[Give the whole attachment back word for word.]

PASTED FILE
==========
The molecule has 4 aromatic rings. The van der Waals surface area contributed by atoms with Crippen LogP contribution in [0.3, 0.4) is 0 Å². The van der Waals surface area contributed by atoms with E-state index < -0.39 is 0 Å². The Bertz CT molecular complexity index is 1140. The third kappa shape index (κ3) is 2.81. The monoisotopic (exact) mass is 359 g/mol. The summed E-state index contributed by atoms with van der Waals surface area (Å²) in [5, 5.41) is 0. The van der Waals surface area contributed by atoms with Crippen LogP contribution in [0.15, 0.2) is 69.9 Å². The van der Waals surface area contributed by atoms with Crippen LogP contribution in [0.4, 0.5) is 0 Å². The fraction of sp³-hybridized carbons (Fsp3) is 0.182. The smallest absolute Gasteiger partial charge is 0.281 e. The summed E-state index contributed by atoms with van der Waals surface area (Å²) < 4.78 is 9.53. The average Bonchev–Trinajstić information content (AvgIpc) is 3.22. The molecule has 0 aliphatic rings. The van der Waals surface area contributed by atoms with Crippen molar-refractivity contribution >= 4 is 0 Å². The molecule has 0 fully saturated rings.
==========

The molecule has 4 aromatic rings. The van der Waals surface area contributed by atoms with Crippen LogP contribution in [0.3, 0.4) is 0 Å². The van der Waals surface area contributed by atoms with E-state index < -0.39 is 0 Å². The Bertz CT molecular complexity index is 1140. The third kappa shape index (κ3) is 2.81. The monoisotopic (exact) mass is 359 g/mol. The summed E-state index contributed by atoms with van der Waals surface area (Å²) in [5, 5.41) is 0. The van der Waals surface area contributed by atoms with Crippen LogP contribution in [0.15, 0.2) is 69.9 Å². The van der Waals surface area contributed by atoms with Crippen LogP contribution in [0.4, 0.5) is 0 Å². The fraction of sp³-hybridized carbons (Fsp3) is 0.182. The smallest absolute Gasteiger partial charge is 0.281 e. The summed E-state index contributed by atoms with van der Waals surface area (Å²) < 4.78 is 9.53. The average Bonchev–Trinajstić information content (AvgIpc) is 3.22. The molecule has 0 aliphatic rings. The van der Waals surface area contributed by atoms with Crippen molar-refractivity contribution >= 4 is 0 Å². The molecule has 0 fully saturated rings.